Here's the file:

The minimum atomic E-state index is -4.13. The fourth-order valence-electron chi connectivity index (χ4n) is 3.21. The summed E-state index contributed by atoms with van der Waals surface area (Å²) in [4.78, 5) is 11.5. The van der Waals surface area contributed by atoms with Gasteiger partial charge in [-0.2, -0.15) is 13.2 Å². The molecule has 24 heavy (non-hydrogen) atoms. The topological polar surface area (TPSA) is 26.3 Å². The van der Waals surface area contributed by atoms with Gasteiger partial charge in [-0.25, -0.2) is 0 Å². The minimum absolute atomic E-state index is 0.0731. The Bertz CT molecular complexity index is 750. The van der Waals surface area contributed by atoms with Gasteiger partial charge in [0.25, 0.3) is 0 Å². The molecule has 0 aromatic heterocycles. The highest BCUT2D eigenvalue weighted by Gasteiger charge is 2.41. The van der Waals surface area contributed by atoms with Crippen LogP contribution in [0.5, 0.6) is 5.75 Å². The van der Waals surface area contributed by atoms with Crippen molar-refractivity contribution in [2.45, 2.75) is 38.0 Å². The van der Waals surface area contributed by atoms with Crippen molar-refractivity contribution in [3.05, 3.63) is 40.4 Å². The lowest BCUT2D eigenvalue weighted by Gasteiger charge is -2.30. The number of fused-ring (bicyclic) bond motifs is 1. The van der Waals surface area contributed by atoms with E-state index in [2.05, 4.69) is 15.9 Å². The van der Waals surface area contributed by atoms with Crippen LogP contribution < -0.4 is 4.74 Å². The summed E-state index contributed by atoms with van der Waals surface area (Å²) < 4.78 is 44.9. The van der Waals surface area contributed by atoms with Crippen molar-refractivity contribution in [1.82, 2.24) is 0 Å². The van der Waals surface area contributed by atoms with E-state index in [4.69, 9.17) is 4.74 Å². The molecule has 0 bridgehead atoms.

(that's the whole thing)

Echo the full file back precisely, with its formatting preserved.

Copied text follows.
The minimum atomic E-state index is -4.13. The fourth-order valence-electron chi connectivity index (χ4n) is 3.21. The summed E-state index contributed by atoms with van der Waals surface area (Å²) in [4.78, 5) is 11.5. The van der Waals surface area contributed by atoms with Gasteiger partial charge in [-0.2, -0.15) is 13.2 Å². The molecule has 24 heavy (non-hydrogen) atoms. The topological polar surface area (TPSA) is 26.3 Å². The van der Waals surface area contributed by atoms with Gasteiger partial charge in [-0.25, -0.2) is 0 Å². The minimum absolute atomic E-state index is 0.0731. The Bertz CT molecular complexity index is 750. The van der Waals surface area contributed by atoms with Gasteiger partial charge in [0.25, 0.3) is 0 Å². The molecule has 0 aromatic heterocycles. The highest BCUT2D eigenvalue weighted by Gasteiger charge is 2.41. The van der Waals surface area contributed by atoms with Crippen LogP contribution in [0.5, 0.6) is 5.75 Å². The van der Waals surface area contributed by atoms with Crippen molar-refractivity contribution in [2.45, 2.75) is 38.0 Å². The van der Waals surface area contributed by atoms with Crippen molar-refractivity contribution in [3.05, 3.63) is 40.4 Å². The lowest BCUT2D eigenvalue weighted by Gasteiger charge is -2.30. The number of fused-ring (bicyclic) bond motifs is 1. The van der Waals surface area contributed by atoms with E-state index in [2.05, 4.69) is 15.9 Å². The van der Waals surface area contributed by atoms with Crippen LogP contribution < -0.4 is 4.74 Å². The summed E-state index contributed by atoms with van der Waals surface area (Å²) < 4.78 is 44.9. The van der Waals surface area contributed by atoms with Crippen molar-refractivity contribution in [1.82, 2.24) is 0 Å². The van der Waals surface area contributed by atoms with E-state index in [4.69, 9.17) is 4.74 Å². The molecule has 0 bridgehead atoms.